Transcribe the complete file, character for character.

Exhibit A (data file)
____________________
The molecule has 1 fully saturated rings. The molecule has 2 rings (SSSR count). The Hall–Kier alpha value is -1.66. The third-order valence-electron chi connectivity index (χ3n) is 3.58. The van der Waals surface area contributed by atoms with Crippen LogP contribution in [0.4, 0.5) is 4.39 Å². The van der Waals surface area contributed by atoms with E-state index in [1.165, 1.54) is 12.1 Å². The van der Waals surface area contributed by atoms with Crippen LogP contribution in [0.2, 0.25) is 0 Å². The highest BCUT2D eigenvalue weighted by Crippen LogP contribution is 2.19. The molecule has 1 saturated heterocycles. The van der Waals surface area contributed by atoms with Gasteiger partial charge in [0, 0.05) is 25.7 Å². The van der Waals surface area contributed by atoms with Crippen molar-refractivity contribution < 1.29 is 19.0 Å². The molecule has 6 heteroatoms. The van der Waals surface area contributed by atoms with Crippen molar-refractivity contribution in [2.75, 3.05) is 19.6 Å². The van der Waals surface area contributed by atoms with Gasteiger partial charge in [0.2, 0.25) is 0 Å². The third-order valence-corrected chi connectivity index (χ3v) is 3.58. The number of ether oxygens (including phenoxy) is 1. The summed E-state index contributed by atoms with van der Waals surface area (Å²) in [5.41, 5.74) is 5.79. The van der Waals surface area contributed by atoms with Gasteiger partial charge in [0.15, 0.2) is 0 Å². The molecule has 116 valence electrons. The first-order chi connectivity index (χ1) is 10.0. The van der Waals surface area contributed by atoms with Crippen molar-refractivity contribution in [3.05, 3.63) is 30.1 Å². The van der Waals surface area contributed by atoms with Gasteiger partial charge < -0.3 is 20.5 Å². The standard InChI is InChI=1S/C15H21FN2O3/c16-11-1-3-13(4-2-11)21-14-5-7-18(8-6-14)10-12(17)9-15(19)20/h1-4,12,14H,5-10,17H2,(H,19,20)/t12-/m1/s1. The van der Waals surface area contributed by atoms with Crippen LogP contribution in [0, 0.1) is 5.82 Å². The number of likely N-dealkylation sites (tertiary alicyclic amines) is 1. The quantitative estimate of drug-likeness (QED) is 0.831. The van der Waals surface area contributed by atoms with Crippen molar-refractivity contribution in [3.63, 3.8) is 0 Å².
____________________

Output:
The molecule has 1 fully saturated rings. The molecule has 2 rings (SSSR count). The Hall–Kier alpha value is -1.66. The third-order valence-electron chi connectivity index (χ3n) is 3.58. The van der Waals surface area contributed by atoms with Crippen LogP contribution in [0.4, 0.5) is 4.39 Å². The van der Waals surface area contributed by atoms with E-state index in [1.165, 1.54) is 12.1 Å². The van der Waals surface area contributed by atoms with Crippen LogP contribution in [0.2, 0.25) is 0 Å². The highest BCUT2D eigenvalue weighted by Crippen LogP contribution is 2.19. The molecule has 1 saturated heterocycles. The van der Waals surface area contributed by atoms with Gasteiger partial charge in [0, 0.05) is 25.7 Å². The van der Waals surface area contributed by atoms with Crippen molar-refractivity contribution < 1.29 is 19.0 Å². The molecule has 6 heteroatoms. The van der Waals surface area contributed by atoms with Crippen molar-refractivity contribution in [2.75, 3.05) is 19.6 Å². The van der Waals surface area contributed by atoms with Gasteiger partial charge in [0.2, 0.25) is 0 Å². The third-order valence-corrected chi connectivity index (χ3v) is 3.58. The number of ether oxygens (including phenoxy) is 1. The summed E-state index contributed by atoms with van der Waals surface area (Å²) in [5.41, 5.74) is 5.79. The van der Waals surface area contributed by atoms with Gasteiger partial charge in [0.15, 0.2) is 0 Å². The molecule has 116 valence electrons. The first-order chi connectivity index (χ1) is 10.0. The van der Waals surface area contributed by atoms with Crippen molar-refractivity contribution in [3.05, 3.63) is 30.1 Å². The van der Waals surface area contributed by atoms with Gasteiger partial charge < -0.3 is 20.5 Å². The standard InChI is InChI=1S/C15H21FN2O3/c16-11-1-3-13(4-2-11)21-14-5-7-18(8-6-14)10-12(17)9-15(19)20/h1-4,12,14H,5-10,17H2,(H,19,20)/t12-/m1/s1. The van der Waals surface area contributed by atoms with Crippen LogP contribution in [0, 0.1) is 5.82 Å². The number of likely N-dealkylation sites (tertiary alicyclic amines) is 1. The quantitative estimate of drug-likeness (QED) is 0.831. The van der Waals surface area contributed by atoms with Crippen molar-refractivity contribution in [3.63, 3.8) is 0 Å².